NYU Law’s Cristina Rodriguez ’00 To Discuss Immigration at Thomas Lecture March 10
New York University Law Professor Cristina Rodriguez ’00 will deliver the 2007-2008 James A. Thomas Lecture on March 10 at Yale Law School. The lecture, titled “Burden Sharing in an Age of Migration,” will take place at 4:30 p.m. in Room 127. It is free and open to the public. A reception will follow in the Alumni Reading Room.
In her lecture, Professor Rodriguez plans to explore how political, legal, and cultural burdens should be distributed and shared to help manage the change produced by immigration.
“An estimated 200 million people are on the move around the globe, provoking social and cultural change in sending and receiving countries alike and giving rise to transnational forms of association,” said Rodriguez. “But as the immigration debate in the United States has made clear, we still require robust conceptions of national, geographically grounded belonging to promote social cooperation in the midst of this change. Our dilemma is that the political and legal frameworks that traditionally structure belonging, such as citizenship and immigration status, have not fully absorbed the influx of migrants with plural loyalties. We need a new account of what immigrants and Americans owe one another appropriate to our age.”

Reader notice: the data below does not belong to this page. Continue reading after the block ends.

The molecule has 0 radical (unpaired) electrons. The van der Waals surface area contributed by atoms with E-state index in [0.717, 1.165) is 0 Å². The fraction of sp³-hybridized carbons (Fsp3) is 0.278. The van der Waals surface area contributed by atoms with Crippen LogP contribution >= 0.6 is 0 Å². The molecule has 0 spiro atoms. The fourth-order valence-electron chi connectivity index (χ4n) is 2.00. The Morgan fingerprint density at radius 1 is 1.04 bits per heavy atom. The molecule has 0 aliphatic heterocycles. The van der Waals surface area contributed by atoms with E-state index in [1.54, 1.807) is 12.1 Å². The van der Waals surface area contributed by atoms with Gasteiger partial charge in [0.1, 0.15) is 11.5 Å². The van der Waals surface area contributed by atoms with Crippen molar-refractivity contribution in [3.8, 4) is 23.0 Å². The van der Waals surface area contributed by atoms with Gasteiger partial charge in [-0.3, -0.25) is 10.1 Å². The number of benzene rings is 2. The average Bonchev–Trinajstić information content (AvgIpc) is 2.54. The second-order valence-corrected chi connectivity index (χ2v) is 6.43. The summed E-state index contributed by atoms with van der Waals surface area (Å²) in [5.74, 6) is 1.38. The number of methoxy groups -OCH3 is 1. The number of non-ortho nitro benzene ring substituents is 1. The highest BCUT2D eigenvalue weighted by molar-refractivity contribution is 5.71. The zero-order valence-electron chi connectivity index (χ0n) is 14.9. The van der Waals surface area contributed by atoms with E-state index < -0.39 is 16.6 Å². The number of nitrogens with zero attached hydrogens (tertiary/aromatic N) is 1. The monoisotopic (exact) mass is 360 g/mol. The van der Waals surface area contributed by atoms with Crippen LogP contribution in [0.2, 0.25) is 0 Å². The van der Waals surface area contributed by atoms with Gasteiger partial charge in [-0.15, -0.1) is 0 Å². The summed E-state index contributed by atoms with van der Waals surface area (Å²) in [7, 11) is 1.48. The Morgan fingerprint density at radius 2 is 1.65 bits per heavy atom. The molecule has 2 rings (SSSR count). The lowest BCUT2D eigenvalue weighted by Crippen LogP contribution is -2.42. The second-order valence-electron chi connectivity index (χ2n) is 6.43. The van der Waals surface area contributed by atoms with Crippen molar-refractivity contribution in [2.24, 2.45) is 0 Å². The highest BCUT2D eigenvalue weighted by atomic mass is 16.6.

Rodriguez is Associate Professor of Law at the NYU School of Law, where she teaches Immigration Law; Constitutional Law; and Language, Culture, and the Law. Prior to joining NYU in 2004, she served as a law clerk to Justice Sandra Day O’Connor of the U.S. Supreme Court and to Judge David S. Tatel of the U.S. Court of Appeals for the D.C. Circuit. She was also the Reginald F. Lewis Fellow at Harvard Law School.
She holds a B.A. in history from Yale College, a Master of Letters in Modern History from Oxford University, where she was a Rhodes Scholar, and a J.D. from Yale Law School, where she served as an Articles Editor for the Yale Law Journal.
The James A. Thomas Lecture was established in 1989 in honor of Dean James A. Thomas ’64 and his many years of service to Yale Law School. It brings to the Law School a scholar whose work addresses the concerns of communities or groups currently marginalized within the legal academy or society at large.